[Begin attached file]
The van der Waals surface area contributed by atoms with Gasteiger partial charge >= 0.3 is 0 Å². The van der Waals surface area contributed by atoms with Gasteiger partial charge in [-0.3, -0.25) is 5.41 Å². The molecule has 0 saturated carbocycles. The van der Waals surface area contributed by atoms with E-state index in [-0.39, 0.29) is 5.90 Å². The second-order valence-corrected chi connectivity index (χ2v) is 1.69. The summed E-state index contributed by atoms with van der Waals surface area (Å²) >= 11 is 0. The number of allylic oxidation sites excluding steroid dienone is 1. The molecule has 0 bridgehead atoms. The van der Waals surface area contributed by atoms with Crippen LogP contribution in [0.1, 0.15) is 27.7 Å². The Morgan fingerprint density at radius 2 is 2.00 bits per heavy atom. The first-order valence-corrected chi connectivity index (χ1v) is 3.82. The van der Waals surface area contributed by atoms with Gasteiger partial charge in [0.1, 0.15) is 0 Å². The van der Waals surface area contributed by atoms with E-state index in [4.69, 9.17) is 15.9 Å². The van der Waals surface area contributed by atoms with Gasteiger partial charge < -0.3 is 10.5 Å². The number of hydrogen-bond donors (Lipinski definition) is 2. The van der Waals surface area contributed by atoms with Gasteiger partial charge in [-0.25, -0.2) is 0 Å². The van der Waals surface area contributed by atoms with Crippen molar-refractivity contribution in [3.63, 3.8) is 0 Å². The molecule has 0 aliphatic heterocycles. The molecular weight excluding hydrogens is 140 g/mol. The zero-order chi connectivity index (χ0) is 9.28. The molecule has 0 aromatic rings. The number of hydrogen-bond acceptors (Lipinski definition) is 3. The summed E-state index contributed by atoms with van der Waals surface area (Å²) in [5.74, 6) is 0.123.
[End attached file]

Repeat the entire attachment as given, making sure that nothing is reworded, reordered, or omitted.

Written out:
The van der Waals surface area contributed by atoms with Gasteiger partial charge >= 0.3 is 0 Å². The van der Waals surface area contributed by atoms with Gasteiger partial charge in [-0.3, -0.25) is 5.41 Å². The molecule has 0 saturated carbocycles. The van der Waals surface area contributed by atoms with E-state index in [-0.39, 0.29) is 5.90 Å². The second-order valence-corrected chi connectivity index (χ2v) is 1.69. The summed E-state index contributed by atoms with van der Waals surface area (Å²) >= 11 is 0. The number of allylic oxidation sites excluding steroid dienone is 1. The molecule has 0 bridgehead atoms. The van der Waals surface area contributed by atoms with Crippen LogP contribution in [0.1, 0.15) is 27.7 Å². The Morgan fingerprint density at radius 2 is 2.00 bits per heavy atom. The first-order valence-corrected chi connectivity index (χ1v) is 3.82. The van der Waals surface area contributed by atoms with Gasteiger partial charge in [0.1, 0.15) is 0 Å². The van der Waals surface area contributed by atoms with E-state index in [4.69, 9.17) is 15.9 Å². The van der Waals surface area contributed by atoms with Gasteiger partial charge < -0.3 is 10.5 Å². The number of hydrogen-bond donors (Lipinski definition) is 2. The van der Waals surface area contributed by atoms with Gasteiger partial charge in [-0.25, -0.2) is 0 Å². The van der Waals surface area contributed by atoms with Crippen molar-refractivity contribution in [3.63, 3.8) is 0 Å². The molecule has 0 aliphatic heterocycles. The molecular weight excluding hydrogens is 140 g/mol. The zero-order chi connectivity index (χ0) is 9.28. The molecule has 0 aromatic rings. The number of hydrogen-bond acceptors (Lipinski definition) is 3. The summed E-state index contributed by atoms with van der Waals surface area (Å²) in [5.74, 6) is 0.123.